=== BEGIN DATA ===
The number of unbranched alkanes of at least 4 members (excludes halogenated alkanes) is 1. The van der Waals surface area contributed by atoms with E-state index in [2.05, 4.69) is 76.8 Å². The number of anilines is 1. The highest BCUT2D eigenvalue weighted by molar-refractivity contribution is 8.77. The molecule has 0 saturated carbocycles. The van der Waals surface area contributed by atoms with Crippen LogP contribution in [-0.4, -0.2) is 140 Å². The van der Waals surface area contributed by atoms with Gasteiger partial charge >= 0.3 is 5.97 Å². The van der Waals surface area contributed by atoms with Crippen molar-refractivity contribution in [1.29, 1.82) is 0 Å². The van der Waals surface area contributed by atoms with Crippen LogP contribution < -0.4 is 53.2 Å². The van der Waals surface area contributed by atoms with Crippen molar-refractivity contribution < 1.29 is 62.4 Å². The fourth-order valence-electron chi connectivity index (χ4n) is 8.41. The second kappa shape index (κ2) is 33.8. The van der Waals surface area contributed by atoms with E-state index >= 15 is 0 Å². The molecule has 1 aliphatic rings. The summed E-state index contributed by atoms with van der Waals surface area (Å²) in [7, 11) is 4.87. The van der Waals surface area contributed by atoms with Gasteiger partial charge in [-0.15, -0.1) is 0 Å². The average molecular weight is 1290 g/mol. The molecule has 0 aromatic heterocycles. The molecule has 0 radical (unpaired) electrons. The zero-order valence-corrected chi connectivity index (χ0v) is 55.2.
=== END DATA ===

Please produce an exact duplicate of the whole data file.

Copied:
The number of unbranched alkanes of at least 4 members (excludes halogenated alkanes) is 1. The van der Waals surface area contributed by atoms with E-state index in [2.05, 4.69) is 76.8 Å². The number of anilines is 1. The highest BCUT2D eigenvalue weighted by molar-refractivity contribution is 8.77. The molecule has 0 saturated carbocycles. The van der Waals surface area contributed by atoms with Crippen LogP contribution in [-0.4, -0.2) is 140 Å². The van der Waals surface area contributed by atoms with Gasteiger partial charge >= 0.3 is 5.97 Å². The van der Waals surface area contributed by atoms with Crippen molar-refractivity contribution in [1.29, 1.82) is 0 Å². The van der Waals surface area contributed by atoms with Crippen LogP contribution < -0.4 is 53.2 Å². The van der Waals surface area contributed by atoms with Crippen molar-refractivity contribution < 1.29 is 62.4 Å². The fourth-order valence-electron chi connectivity index (χ4n) is 8.41. The second kappa shape index (κ2) is 33.8. The van der Waals surface area contributed by atoms with E-state index >= 15 is 0 Å². The molecule has 1 aliphatic rings. The summed E-state index contributed by atoms with van der Waals surface area (Å²) in [7, 11) is 4.87. The van der Waals surface area contributed by atoms with Gasteiger partial charge in [-0.15, -0.1) is 0 Å². The average molecular weight is 1290 g/mol. The molecule has 0 aromatic heterocycles. The molecule has 0 radical (unpaired) electrons. The zero-order valence-corrected chi connectivity index (χ0v) is 55.2.